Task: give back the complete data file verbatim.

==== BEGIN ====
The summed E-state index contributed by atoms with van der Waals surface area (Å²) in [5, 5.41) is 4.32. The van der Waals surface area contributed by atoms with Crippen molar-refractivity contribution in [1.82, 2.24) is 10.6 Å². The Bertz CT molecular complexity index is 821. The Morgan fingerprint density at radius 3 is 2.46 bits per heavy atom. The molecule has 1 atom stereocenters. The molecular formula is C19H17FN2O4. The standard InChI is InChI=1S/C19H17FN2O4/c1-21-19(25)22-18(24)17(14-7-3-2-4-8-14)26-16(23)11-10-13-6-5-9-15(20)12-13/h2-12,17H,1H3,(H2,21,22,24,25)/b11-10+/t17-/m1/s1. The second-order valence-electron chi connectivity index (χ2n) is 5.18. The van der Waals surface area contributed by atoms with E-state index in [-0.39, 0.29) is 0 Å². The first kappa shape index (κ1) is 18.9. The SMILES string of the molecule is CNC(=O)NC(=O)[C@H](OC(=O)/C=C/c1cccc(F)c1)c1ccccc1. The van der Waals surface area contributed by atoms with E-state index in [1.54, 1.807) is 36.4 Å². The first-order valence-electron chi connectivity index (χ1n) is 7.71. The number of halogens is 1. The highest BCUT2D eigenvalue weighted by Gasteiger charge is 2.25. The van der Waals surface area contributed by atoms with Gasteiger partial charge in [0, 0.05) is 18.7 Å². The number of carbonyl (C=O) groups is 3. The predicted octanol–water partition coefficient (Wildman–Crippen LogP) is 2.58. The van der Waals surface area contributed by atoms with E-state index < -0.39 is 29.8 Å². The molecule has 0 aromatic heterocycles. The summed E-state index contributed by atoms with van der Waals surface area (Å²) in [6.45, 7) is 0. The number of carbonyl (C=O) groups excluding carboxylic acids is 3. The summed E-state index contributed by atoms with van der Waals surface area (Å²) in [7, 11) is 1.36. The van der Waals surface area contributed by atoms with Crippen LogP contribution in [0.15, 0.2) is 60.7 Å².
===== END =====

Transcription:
The summed E-state index contributed by atoms with van der Waals surface area (Å²) in [5, 5.41) is 4.32. The van der Waals surface area contributed by atoms with Crippen molar-refractivity contribution in [1.82, 2.24) is 10.6 Å². The Bertz CT molecular complexity index is 821. The Morgan fingerprint density at radius 3 is 2.46 bits per heavy atom. The molecule has 1 atom stereocenters. The molecular formula is C19H17FN2O4. The standard InChI is InChI=1S/C19H17FN2O4/c1-21-19(25)22-18(24)17(14-7-3-2-4-8-14)26-16(23)11-10-13-6-5-9-15(20)12-13/h2-12,17H,1H3,(H2,21,22,24,25)/b11-10+/t17-/m1/s1. The second-order valence-electron chi connectivity index (χ2n) is 5.18. The van der Waals surface area contributed by atoms with E-state index in [-0.39, 0.29) is 0 Å². The first kappa shape index (κ1) is 18.9. The SMILES string of the molecule is CNC(=O)NC(=O)[C@H](OC(=O)/C=C/c1cccc(F)c1)c1ccccc1. The van der Waals surface area contributed by atoms with E-state index in [1.54, 1.807) is 36.4 Å². The first-order valence-electron chi connectivity index (χ1n) is 7.71. The number of halogens is 1. The highest BCUT2D eigenvalue weighted by Gasteiger charge is 2.25. The van der Waals surface area contributed by atoms with Gasteiger partial charge in [0, 0.05) is 18.7 Å². The number of carbonyl (C=O) groups is 3. The predicted octanol–water partition coefficient (Wildman–Crippen LogP) is 2.58. The van der Waals surface area contributed by atoms with E-state index < -0.39 is 29.8 Å². The molecule has 0 aromatic heterocycles. The summed E-state index contributed by atoms with van der Waals surface area (Å²) in [6.45, 7) is 0. The number of carbonyl (C=O) groups excluding carboxylic acids is 3. The summed E-state index contributed by atoms with van der Waals surface area (Å²) in [7, 11) is 1.36. The van der Waals surface area contributed by atoms with Crippen LogP contribution in [0.15, 0.2) is 60.7 Å².